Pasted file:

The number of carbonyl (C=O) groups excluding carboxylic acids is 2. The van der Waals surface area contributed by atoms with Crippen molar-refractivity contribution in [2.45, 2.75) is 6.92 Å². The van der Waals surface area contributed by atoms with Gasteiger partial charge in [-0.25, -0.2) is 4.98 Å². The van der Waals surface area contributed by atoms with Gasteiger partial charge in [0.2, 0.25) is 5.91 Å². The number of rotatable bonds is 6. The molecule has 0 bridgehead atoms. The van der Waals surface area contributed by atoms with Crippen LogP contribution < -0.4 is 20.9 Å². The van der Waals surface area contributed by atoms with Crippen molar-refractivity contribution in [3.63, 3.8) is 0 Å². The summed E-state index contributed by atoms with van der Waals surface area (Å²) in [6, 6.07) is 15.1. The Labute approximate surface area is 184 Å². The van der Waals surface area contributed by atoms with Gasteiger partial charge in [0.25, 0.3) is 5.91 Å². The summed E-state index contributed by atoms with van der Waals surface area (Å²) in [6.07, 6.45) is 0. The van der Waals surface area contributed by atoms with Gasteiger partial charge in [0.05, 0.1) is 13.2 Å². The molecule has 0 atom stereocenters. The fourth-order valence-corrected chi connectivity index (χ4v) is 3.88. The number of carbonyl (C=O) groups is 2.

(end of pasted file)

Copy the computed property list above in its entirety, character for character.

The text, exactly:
The number of carbonyl (C=O) groups excluding carboxylic acids is 2. The van der Waals surface area contributed by atoms with Crippen molar-refractivity contribution in [2.45, 2.75) is 6.92 Å². The van der Waals surface area contributed by atoms with Gasteiger partial charge in [-0.25, -0.2) is 4.98 Å². The van der Waals surface area contributed by atoms with Gasteiger partial charge in [0.2, 0.25) is 5.91 Å². The number of rotatable bonds is 6. The molecule has 0 bridgehead atoms. The van der Waals surface area contributed by atoms with Crippen LogP contribution < -0.4 is 20.9 Å². The van der Waals surface area contributed by atoms with Crippen molar-refractivity contribution in [3.63, 3.8) is 0 Å². The summed E-state index contributed by atoms with van der Waals surface area (Å²) in [6, 6.07) is 15.1. The Labute approximate surface area is 184 Å². The van der Waals surface area contributed by atoms with Gasteiger partial charge in [0.25, 0.3) is 5.91 Å². The summed E-state index contributed by atoms with van der Waals surface area (Å²) in [6.07, 6.45) is 0. The van der Waals surface area contributed by atoms with Gasteiger partial charge in [0.05, 0.1) is 13.2 Å². The molecule has 0 atom stereocenters. The fourth-order valence-corrected chi connectivity index (χ4v) is 3.88. The number of carbonyl (C=O) groups is 2.